This interchange between Clarence and the two murderers is also very informative when it comes to the reason for his murdering Henry VI’s son:

“First Murderer: Who made thee, then, a bloody minister / When gallant-springing brave Plantagenet, / That princely novice, was struck dead by thee? - Clarence: My brother’s love, the devil, and my rage. - First Murderer: Thy brother’s love, our duty, and thy faults / Provoke us hither now to slaughter thee.” (I, 4, 209-214)

It is suggested here that Clarence is not in any way an instrument of God’s justice, and “it seems likely that we are not meant to regard Clarence’s death as the result of divine justice.”15

Furthermore, the fact that Shakespeare presents this scene (I, 4) in a very humourous and ironic way takes one’s mind off the actual deed of violence. For example, Clarence’s request “Give me a cup of wine” (I, 4, 151) is highly ironic in regard to his later death in the “malmsey-butt”.

3. Predictions as a Means of Patterning

The most significant aspect of this formal ritualism is the fact that everything that happens is exactly foretold. As Kristian Smidt notices, “Shakespeare made liberal use of prediction in all his history plays, but never as much as inRichard III.”16All these curses, prophecies and dreams are especially summed up in the Richard’s introductory line “I am determined to proove a villain” (I, 1, 30). When he goes on about the plots which he has laid, we are precicely informed about his first devilish plan to invent an intrigue between King Edward and Clarence. Whatever machinations Richard is planning in the following parts of the play, we are told about it every time before it happens. Such a narrative pattern seems to have the effect to enable the audience to exactly follow the carrying out of a plan in practice. Thus, we are witnesses o the breathtaking performance of a villain in top form. The fact that he not only informs the audience in advance about his intentions but also regularly confides in the audience about the success of his cruel deeds, makes it partner to his conspiracy. As a consequence, one is inclined to feel, to some extent, a symphathy or respect for Richard as his undertakings also reveal a certain genius.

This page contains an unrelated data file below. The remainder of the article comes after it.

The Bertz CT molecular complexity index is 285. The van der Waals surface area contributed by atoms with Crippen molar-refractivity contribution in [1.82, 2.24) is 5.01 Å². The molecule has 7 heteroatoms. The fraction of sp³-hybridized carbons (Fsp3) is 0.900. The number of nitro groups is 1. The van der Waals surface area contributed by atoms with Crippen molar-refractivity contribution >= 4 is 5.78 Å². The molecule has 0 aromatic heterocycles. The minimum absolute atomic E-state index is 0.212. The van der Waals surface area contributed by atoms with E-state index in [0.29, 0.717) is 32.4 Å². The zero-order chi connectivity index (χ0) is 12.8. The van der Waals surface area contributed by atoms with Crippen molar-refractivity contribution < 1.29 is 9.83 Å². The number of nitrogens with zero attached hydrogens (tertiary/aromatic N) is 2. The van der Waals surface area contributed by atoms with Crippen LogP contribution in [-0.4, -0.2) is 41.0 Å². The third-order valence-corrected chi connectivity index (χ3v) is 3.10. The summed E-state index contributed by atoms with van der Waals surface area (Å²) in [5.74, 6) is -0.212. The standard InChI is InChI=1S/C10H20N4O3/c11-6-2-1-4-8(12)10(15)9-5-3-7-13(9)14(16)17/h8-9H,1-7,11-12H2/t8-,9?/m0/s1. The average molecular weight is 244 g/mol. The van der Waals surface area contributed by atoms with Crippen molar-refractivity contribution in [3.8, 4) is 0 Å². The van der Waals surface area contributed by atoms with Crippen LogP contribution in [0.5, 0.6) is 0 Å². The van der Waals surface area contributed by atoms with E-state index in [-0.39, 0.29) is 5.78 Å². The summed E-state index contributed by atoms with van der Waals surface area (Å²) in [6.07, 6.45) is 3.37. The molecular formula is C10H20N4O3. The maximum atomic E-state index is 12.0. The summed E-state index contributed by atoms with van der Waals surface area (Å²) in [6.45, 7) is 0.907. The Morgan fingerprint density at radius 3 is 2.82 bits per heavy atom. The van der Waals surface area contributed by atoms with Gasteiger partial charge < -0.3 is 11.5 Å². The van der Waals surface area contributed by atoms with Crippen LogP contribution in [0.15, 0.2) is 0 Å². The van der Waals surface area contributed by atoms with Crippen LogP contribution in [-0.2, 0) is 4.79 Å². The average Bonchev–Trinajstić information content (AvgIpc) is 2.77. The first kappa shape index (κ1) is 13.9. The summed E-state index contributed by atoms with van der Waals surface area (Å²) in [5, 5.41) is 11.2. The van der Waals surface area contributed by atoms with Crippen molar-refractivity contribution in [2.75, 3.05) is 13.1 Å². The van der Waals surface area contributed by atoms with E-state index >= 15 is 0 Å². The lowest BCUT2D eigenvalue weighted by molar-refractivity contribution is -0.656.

Beside Richard’s conspiratorial statements there is especially the seemingly superhuman figure of Margaret and her overall curses which can be seen as structural devices. “Mit ihren Flüchen weist Margaret gleichsam jeder wichtigeren Person im Stück ihren Platz an; sie gibt eine Art von neuer Exposition, nach der nun das weitere Drama abrollen wird.”17Margaret’s plea to God to take revenge for the injustice she had to suffer - the murder of her relatives and her banishment - on every person directly or indirectly involved is going to be exactly fulfilled in the course of the drama. The fact that her curses reveal a certain precision and exactness shows her remoteness from reality. In her last great curse against Richard she foresees his upcoming nightmares and his affliction with ghosts: “No sleep close up that deadly eye of thine, / Unless it be while some tormenting dream / Affrights thee with a hell of ugly devils.” (I, 3, 223-225)